The ACLU-DC is an affiliate office of the American Civil Liberties Union, a national nonprofit organization devoted to the protection of civil liberties and civil rights through litigation, legislation, and public education. The ACLU-DC works primarily on issues that directly impact people who live in, work in, and visit the District of Columbia, and also on challenges to certain federal government policies and practices where they fall within the jurisdiction of the D.C. federal courts.
Among the matters currently on our docket are: representing Black Lives Matter-DC and individual activists in challenging the attack by federal and local law enforcement on civil rights demonstrators in Lafayette Square on June 1; two lawsuits against the District of Columbia over inadequate protections for prisoner health at the D.C. Jail and a psychiatric hospital during the COVID-19 pandemic; a challenge to the D.C. Department of Public Works’ failure to provide a reasonable accommodation for an employee who uses medical marijuana off duty to treat a disabling medical condition; an appeal seeking to broaden the judicial interpretation of the scope of Title VII prohibitions against employment discrimination; a challenge to the D.C. Jail’s failure to house transgender individuals in accord with their gender identity; and defending on appeal an injunction we won against new rules implemented by the administrative arm of the federal judiciary that would prohibit more than 1,000 federal employees from expressing their views publicly about partisan candidates for office. To learn more about our work, visit acludc.org.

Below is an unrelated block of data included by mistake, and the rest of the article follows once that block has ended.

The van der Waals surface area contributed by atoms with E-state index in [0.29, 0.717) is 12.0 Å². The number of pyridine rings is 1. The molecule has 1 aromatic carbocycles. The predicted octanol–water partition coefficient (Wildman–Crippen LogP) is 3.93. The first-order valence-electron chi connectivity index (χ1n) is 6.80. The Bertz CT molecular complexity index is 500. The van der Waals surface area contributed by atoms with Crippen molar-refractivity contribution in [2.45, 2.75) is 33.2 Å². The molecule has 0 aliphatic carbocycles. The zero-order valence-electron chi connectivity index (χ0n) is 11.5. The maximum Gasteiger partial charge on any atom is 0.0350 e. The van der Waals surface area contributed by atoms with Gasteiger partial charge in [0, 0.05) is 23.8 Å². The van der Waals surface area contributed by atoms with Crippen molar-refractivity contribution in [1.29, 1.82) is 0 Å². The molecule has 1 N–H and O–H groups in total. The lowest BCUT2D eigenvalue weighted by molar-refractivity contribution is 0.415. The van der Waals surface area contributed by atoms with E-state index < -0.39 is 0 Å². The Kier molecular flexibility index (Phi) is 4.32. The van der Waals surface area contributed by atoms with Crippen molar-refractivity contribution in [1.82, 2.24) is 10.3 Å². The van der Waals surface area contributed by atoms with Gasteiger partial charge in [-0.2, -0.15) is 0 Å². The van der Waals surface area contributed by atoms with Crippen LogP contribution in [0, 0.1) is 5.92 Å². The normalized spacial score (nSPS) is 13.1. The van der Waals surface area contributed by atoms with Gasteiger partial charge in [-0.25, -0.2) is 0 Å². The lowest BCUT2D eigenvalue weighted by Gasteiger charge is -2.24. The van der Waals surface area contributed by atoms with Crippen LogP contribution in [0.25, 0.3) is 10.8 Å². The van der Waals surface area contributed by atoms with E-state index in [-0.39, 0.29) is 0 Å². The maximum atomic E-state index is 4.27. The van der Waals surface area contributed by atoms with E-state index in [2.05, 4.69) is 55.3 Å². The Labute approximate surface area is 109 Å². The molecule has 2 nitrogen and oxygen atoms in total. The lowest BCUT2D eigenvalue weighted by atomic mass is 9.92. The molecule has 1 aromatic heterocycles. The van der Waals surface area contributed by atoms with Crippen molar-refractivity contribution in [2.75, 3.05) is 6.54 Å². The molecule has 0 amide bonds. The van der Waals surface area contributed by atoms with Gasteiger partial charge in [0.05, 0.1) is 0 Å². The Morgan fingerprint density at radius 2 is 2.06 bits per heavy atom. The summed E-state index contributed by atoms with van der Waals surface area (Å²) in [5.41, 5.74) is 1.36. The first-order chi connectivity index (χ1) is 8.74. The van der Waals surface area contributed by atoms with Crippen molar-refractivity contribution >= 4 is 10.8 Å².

NATURE OF FELLOWSHIP
The ACLU-DC seeks rising third-year law students, judicial clerks, and law graduates to sponsor for externally-funded one- or two-year legal fellowships. We will work with a successful applicant to develop a project proposal to submit to funding organizations. Please note that the ACLU-DC does not have independent internal funding for this fellowship position; we seek to host an externally-funded fellow only.